Michael Bloomberg on succeeding in business

Michael Bloomberg - three term mayor of New York and eighth richest man in the world - recently offered his insight in a New York Times piece entitled Michael Bloomberg on How to Succeed in Business

He said a few things that I liked a lot.

Nobody remembers where you went to school. The first job they may ask, by the third job they won’t remember to. People put too much emphasis on that. It’s much more important that you go to a place where you fit in and which has decent academics. 

I have watched students and parents twist themselves into knots trying to get into this school or that school, when it's absolutely true:

No one will remember where you went to college unless you're the douchebag who brings up your time at Princeton whenever possible.  

Bloomberg is right. Find a place where you fit in and that has decent academics. 

My wife attended Smith College. It's an excellent school, but more importantly, it was a place where she felt completely at home, and she remains closely connected to the school even today.

I attended Trinity College for my English degree and St. Joseph's University for my teaching degree - two well respected schools - but the best education I ever received was the three years I spent at Manchester Community College. My years spent at Trinity and St. Joseph's pales in comparison to the instruction I received at the community college.   

The part that’s most important in an education is how to deal with people. There’s no job I know that you do by yourself, and I learned as much from the two guys I worked for at Salomon Brothers, Billy Salomon and John Gutfreund, as I’d learned at Harvard. In the end, it’s people skills that you need. 

The greatest eduction I ever received in terms of dealing with people was the ten years I spent managing McDonald's restaurants, beginning in high school and continuing through college. Learning to train, manage, and motivate a vast array of employees ranging from pregnant teens, paroled felons, non-English speaking immigrants, college students, empty nesters, and everything in between taught me more about management than any MBA program could.

I have always believed that companies would be wise to identify highly effective McDonald's managers in inner city restaurants and steal them away for whatever management positions they may have. When you can operate a fast food restaurant in the inner city profitably, you can do almost anything.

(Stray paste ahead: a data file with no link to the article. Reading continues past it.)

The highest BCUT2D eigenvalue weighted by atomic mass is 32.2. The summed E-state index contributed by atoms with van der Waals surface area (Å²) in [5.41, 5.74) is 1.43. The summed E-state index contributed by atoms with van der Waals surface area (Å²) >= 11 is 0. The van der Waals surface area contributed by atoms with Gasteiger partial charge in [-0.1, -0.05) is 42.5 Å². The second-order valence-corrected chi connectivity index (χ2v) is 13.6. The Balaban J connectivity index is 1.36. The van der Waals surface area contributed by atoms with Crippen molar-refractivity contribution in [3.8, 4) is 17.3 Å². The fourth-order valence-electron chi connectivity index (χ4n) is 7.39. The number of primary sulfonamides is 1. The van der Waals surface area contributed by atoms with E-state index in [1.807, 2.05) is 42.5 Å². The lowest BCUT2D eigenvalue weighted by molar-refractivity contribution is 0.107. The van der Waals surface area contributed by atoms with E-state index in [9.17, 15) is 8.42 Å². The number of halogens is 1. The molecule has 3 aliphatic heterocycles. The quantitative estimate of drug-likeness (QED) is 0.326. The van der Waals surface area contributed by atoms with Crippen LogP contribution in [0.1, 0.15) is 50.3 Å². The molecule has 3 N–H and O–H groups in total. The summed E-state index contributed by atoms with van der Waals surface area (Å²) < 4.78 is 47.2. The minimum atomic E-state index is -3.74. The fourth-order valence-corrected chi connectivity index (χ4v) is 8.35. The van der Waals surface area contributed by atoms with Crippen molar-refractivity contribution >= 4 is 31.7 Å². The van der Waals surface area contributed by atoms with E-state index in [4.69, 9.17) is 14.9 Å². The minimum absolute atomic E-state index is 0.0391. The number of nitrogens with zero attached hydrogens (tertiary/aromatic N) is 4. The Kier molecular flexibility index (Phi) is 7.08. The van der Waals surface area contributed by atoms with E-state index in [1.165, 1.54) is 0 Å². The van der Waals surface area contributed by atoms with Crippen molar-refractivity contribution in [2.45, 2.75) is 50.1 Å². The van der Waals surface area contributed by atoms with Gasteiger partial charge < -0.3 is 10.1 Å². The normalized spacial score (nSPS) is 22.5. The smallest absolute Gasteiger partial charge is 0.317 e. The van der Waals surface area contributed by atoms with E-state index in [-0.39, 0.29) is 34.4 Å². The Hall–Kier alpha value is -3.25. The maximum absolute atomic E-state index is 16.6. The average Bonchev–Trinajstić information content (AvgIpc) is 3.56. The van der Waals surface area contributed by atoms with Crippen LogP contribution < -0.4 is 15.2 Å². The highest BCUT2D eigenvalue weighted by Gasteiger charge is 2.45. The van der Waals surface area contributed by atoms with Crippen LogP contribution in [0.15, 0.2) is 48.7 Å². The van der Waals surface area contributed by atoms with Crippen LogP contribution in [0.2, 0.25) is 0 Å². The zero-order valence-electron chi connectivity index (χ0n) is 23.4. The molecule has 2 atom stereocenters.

What disturbs me is you talk to kids applying today and they invariably say, “I cured cancer, I brought peace to the Mideast.” Spare me. How about, “My father never existed, my mother is a convicted drug dealer. I worked three shifts at McDonald’s.” That’s the kind of kid I want — with an ethic of taking care of his family — because then he’ll take care of others. Some of us don’t have much prenatal intelligence, but nevertheless go out and try and have a decent chance of surviving. I’m not the smartest guy in the room, but nobody’s going to outwork me.

I couldn't agree more.

I recently met a person who recently graduated from a prestigious university after attending a private boarding school in high school. He managed to land a dream job in New York and was telling me about how lucky he felt to break into a tough industry so early in life.


His parents sent him to a prestigious private school. He had all the advantages that a person could imagine as a boy. Then he attended a prestigious university on his parent's dime. He spent his summers interning in his chosen field. No part-time or summer jobs. He's traveled the world, studied abroad, and graduated without any debt.    

Landing that job was not lucky. His entire life was designed to land that job. 

Give me the kid who had to claw and scrape his way through college any day. Give me the kid who has faced enormous adversity and came out on the other end stronger, wiser, and with a perspective that will serve him well. Give me the kid who wasn't supposed to make it as opposed to the kid who had no choice but to succeed.

This position may reflect a personal bias, but Bloomberg agrees with me, so it can't be all about my own experience.